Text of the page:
There are things in our lives that are important. We find comfort in having a safe home no matter the dimension or worth. Surrounding ourselves with people that we love and that love us in return is held in high esteem. Our chosen work becomes important for different reasons. Some are ambitious and have a monetary or specific career goal in mind. Others find it important to just do mindful or compassionate work. Some want to make a difference in the world. Families are important to some but it’s a tangled web for others. Dynamics are sometimes complicated and the stereotypical family of the 1950′s doesn’t happen very often anymore, if it ever really did. To some of us our creative spirit is important and we want the world to enjoy our art and appreciate the work that has gone into it. Religion becomes more important especially as some grow older and contemplate the end of life. However our bucket lists rarely list our spiritual aspirations first. They usually consist of travel, new experiences, or an achievement in the world. What is important? What should be important?
In our enthusiasm for life we want others to recognize what we value. We want them to value it too. If the ones we love don’t see our love of art or our favorite book as important we get frustrated. A story about a conversation with my daughter returns to me. One day my adult daughter was visiting me in my home. As I was getting ready to go out with her she noticed a pair of ornate seals on my dressing table. She commented on how disgusting they looked. I couldn’t deny it for they were supposed to look like a miniature version of a real seal and they were over 40 years old. I agreed with my daughter on their ugliness. She laughed and asked why I kept them. My reply was that they had been my mother’s and my father had brought them from Norway for her when he was in the service. They were sentimental to her. When she died they were one of numerous things I kept to remember her. As my daughter sighed I will never forget what she said to me, “Mom, just because they meant something to her doesn’t mean that they are important to you.” It was a changing moment in my life. I realized that the things that are important to me don’t hold the value to someone else. Everyone is different regardless of relationship, gender, location, and lifestyle. Some may have similar interests but everyone holds different things dear. Value is relative. That moment taught me that doing what the crowd was doing wasn’t for me. To keep things around that someone else values or the world values because of fashion or trend or marketing doesn’t make it important to me. That short conversation made me look at my home and my life. It challenged me to live a more authentic life and find what mattered-to me.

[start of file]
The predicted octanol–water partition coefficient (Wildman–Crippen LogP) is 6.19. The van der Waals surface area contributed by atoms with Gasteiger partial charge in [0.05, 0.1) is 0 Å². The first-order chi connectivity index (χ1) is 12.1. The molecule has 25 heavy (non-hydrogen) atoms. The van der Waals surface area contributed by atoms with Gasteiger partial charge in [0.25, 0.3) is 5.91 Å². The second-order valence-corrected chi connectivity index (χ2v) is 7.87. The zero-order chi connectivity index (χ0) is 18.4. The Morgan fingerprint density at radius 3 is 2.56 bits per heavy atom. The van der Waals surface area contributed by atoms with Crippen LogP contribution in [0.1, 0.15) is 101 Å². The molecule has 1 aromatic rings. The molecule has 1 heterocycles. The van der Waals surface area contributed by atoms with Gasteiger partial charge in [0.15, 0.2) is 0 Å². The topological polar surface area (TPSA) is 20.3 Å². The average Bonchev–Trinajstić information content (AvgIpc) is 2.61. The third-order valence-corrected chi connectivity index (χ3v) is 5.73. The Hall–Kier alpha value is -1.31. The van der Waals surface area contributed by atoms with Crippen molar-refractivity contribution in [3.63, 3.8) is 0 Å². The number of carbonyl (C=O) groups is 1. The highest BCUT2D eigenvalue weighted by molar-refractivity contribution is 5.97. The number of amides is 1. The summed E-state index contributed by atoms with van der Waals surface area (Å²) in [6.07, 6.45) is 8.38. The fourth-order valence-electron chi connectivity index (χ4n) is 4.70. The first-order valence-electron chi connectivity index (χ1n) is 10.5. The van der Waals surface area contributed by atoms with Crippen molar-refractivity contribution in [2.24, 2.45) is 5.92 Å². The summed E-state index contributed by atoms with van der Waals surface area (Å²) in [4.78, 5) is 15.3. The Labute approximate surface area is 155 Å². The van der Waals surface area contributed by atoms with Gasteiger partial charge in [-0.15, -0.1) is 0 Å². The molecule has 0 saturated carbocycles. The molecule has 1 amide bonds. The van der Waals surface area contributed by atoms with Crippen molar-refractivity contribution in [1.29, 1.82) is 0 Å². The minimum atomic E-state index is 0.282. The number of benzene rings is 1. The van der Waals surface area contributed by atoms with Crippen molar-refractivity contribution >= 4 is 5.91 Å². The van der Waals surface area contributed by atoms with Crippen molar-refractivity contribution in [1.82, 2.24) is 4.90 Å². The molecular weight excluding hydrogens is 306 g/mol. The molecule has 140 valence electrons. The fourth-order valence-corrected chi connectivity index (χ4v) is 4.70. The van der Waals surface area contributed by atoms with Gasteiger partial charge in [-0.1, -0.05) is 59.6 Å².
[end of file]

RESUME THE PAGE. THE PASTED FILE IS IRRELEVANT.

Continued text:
The important things aren’t a list that one can post and tell people what to do or think. What fills your spirit and makes you smile and sing are what is important. Importance is relative.
In that moment I learned to allow those that I love to embrace what is important to them, to encourage them even if I don’t understand the value, to find the things of my own that are important and let the rest go.
- Not My Obituary (bikecolleenbrown.wordpress.com)
- Carry on Tuesday: Where there is love there is life (hibernationnow.wordpress.com)
- Let’s Plant a Beautiful Garden~Building Self-Esteem (paintedmacaroni.wordpress.com)
- Life of Mi (wisdomasigo.wordpress.com)